What has no settings, is made of plastic, and shoots panoramas? An Ansco Pix Panorama camera! I learned of this thing's existence through following photographer Liz Potter. She does some really neat stuff both shooting and printing. So I tracked the Ansco down on Ebay and tried it out!
What's the ANSCO PIX PANORAMA all about?
Its only shutter speed is 1/125
Its only aperture is f11
It doesn't focus
It's made of plastic
It makes a wimpy click sound when the shutter is pressed
It has a viewfinder that views in panoramic, which is handy
So it's a very simple machine. The ONLY things you get to make a decision on are your film type and your composition. I ended up stopping by Blue Moon Camera & Machine, a local photography shop, and picked up some Ilford Delta 3200.
I chose this film because the weather in Portland lately has been gloomy, overcast, and rainy. And with the above limitations there is only so much you can do with f11 and 1/125 because they don't change! So the Delta 3200 gave me the freedom to shoot in darker conditions. Now, if it had suddenly gotten really bright and sunny, I would have been in trouble using this film with this camera, everything would have been blown out. So it pays to do your weather research!
An interesting aspect of the ANSCO is the use of a matte backing to crop the image during exposure. I've read that you can remove the matte and just shoot a larger frame that wouldn't look panoramic. This basically goes to show that this camera produces, effectively, fake panorama. As you can see in the image below of the negative, it's the width of a typical full-frame 35mm image and then letterbox cropped down.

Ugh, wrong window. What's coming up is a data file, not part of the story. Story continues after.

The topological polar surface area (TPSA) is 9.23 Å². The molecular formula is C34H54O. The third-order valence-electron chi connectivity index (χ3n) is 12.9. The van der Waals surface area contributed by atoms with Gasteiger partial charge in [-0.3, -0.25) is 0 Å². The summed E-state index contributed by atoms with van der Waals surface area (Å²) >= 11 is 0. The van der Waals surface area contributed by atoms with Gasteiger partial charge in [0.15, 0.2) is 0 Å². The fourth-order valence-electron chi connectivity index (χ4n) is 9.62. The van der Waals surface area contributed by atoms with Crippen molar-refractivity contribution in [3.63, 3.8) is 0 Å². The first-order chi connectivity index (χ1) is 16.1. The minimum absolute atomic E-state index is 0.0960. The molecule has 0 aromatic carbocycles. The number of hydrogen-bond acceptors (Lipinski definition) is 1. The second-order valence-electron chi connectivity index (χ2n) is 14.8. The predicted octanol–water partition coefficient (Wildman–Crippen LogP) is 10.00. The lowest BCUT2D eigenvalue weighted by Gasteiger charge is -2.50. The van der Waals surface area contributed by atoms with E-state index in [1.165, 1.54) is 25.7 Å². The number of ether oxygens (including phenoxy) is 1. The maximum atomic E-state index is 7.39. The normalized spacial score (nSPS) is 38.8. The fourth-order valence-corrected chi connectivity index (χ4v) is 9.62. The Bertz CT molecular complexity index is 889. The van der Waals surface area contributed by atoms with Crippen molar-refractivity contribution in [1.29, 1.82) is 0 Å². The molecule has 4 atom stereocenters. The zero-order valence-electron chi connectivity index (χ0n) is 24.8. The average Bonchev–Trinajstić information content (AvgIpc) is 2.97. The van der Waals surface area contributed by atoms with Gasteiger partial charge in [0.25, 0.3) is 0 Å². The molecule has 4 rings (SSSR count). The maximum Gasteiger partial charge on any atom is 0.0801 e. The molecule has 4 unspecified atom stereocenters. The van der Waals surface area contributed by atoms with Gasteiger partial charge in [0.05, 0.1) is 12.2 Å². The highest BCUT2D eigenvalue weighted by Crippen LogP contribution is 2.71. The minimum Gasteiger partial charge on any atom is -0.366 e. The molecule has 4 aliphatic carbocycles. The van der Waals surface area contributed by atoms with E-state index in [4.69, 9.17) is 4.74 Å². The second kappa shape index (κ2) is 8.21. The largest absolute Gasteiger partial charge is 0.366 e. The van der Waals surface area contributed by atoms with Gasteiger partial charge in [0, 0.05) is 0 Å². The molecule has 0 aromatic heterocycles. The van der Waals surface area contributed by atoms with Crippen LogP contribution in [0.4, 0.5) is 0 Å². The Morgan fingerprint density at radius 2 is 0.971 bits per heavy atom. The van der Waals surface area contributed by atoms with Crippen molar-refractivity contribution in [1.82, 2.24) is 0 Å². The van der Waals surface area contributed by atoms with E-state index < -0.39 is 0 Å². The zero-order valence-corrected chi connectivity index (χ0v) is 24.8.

My argument in favor of this camera is that it's all about how you approach it. If you go into it with the mindset that you're shooting panoramic images and framing for panoramic dimensions, then you're shooting panoramic. Don't let anyone tell you otherwise!
Panoramas are a lot of fun, but not easy to display on instagram. I hope posting these here provides a larger, detailed view of them. As you've seen above so far, I was able to get a decent scan on these guys with my Epson V600. I scan them at 3200ppi and each of these ends up being about 40mbs apiece. I don't know if I'd want to print them too big, but they would be alright as smaller prints.
And for the grand finale I tried a big stack of three. This style will be fun to play with in the future.
I hope you've enjoyed this journey into CHEAP PANORAMA. I love trying new things and keeping my creative juices flowing. This was a fun exercise in letting composition be my guide, rather than getting bogged down in all the settings. Thanks again to Liz Potter for the inspiration!
I think next I may try out Lomography's Sprocket Rocket panoramic camera. But this cheap Ansco Pix Panorama will always have a place in my bag for whenever the moment arises!